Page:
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What skills and backgrounds do data scientists have in common?

Gain insights from 1 million data-related jobs.

Motivation

In 2012, Harvard Business Review declared that data scientist was the sexiest job of the 21st century. Since then, the term data scientist has become increasingly popular.

The image above shows the interest in the keyword “data science” on Google Search from 2016 to 2021. We can see that the interest in data science has steadily increased over the last five years.

Not only is data scientist a well-paid role, it also allows you to utilize a variety of skills, extract interesting insights from real-world data, and make an impact on society through your analysis. Thus, it makes sense that it was declared as the sexiest job of the 21st century.

However, before applying for a data science job, it is worth analyzing the characteristics and background of data scientists. Knowing their backgrounds and skills will give you the necessary information to equip yourself with relevant skills to stand out among a pool of candidates.

Some interesting questions to analyze are:

  • What skills do most data scientists possess?
  • How are these skills different from the skills of other titles such as machine learning engineer, data analyst, and data engineer?
  • What are the most popular majors?
  • Do you need a master’s or Ph.D. to become a data scientist?
  • What are the percentages of men and women in the data science field?
  • Where are most data science jobs located?
  • How do the popularities of different data-related jobs change over time?
  • How do the skills for data scientists change over time?

Get the data

We will use the data of more than 160,000 data scientists, 570,000 data analysts, more than 100,000 data engineers, and more than 19,000 machine learning engineers from all over the world. The datasets are extracted from Diffbot, the world’s largest knowledge graph. Find more instructions on how to use Diffbot here.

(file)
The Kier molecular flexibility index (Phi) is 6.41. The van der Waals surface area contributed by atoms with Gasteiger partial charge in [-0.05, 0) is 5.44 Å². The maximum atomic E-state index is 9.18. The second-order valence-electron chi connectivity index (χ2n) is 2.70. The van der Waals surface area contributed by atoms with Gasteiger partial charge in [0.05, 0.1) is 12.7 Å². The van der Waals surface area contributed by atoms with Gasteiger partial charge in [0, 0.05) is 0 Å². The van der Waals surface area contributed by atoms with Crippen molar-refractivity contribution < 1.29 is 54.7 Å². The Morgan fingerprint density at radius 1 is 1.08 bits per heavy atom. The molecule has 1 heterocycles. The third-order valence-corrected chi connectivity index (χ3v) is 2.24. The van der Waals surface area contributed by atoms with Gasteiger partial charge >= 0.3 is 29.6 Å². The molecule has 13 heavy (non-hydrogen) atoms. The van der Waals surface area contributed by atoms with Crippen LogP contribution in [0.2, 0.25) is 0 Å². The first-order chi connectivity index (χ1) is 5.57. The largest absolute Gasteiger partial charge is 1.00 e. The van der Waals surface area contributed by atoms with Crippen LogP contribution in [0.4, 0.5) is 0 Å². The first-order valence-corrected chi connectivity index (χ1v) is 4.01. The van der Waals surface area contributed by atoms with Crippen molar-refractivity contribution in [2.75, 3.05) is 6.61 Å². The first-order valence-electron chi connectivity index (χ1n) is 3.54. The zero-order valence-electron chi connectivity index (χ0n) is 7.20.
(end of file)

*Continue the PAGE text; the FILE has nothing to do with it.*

To make it easier for you to follow the article, all data used in this article is uploaded to this repository. All of them are free to access and download.

The notebook containing the code of this article can be found here. If you want to get the data directly from Diffbot, you can play with this notebook instead.

What are the top skills for data scientists, data analysts, data engineers, and machine learning engineers? We can answer this question using the data consisting of the top 100 most popular skills of people who have these job titles.

import pandas as pd
skill_count = pd.read_csv(
"https://media.githubusercontent.com/media/khuyentran1401/dataset/master/data_science_market/all_skills.csv",
    index_col=0,
)

# Show the top 10 rows
skill_count.head(10)

We will use this dataset to analyze the popularity of different programming languages within a certain data-related position. We will visualize the dataset using a bubble matrix created on Observable.

A bubble matrix uses sizes and colors to represent two-dimensional information. The rows represent the job titles and the columns represent the languages. The bigger a bubble is, the more frequently the language is used in a certain job category.


To create the size of the bubbles, we will calculate the ratio between the frequency of a language and the maximum frequency among all languages and positions.

languages = skill_count[
    skill_count["skill"].isin(
        ["python", "r", "sql", "c", "c++", "matlab", "java", "javascript"]
    )
]

languages["Ratio to All Skills"] = languages["count"].apply(
    lambda c: c / max(skill_count["count"])
)
# View languages used by data analysts
languages[languages["Title"] == "Data Analyst"]

The bubbles are highlighted if they are above a certain number of occurrences. We can use the slider to choose the threshold above which the bubbles are highlighted. For example, if we choose the threshold to be 100,000, only the bubbles with a count above 100,000 are colored dark purple.

Another cool thing we can do with this plot is to sort the bubbles by job titles. Let’s use this feature to find the top skills of each job title.


You can interact with the plot here. Based on this plot, we can see that:

  • The top three skills of data analysts in descending order are SQL, Python, and R
  • The top three skills of data engineers in descending order are SQL, Python, and Java
  • The top three skills of data scientists in descending order are Python, R, and SQL
  • The top three skills of machine learning engineers in descending order are Python, Java, and C++

    Analyze education

    What are the most popular majors of data-related positions? To answer this question, we will download the data that shows the frequency of the top majors of a certain position.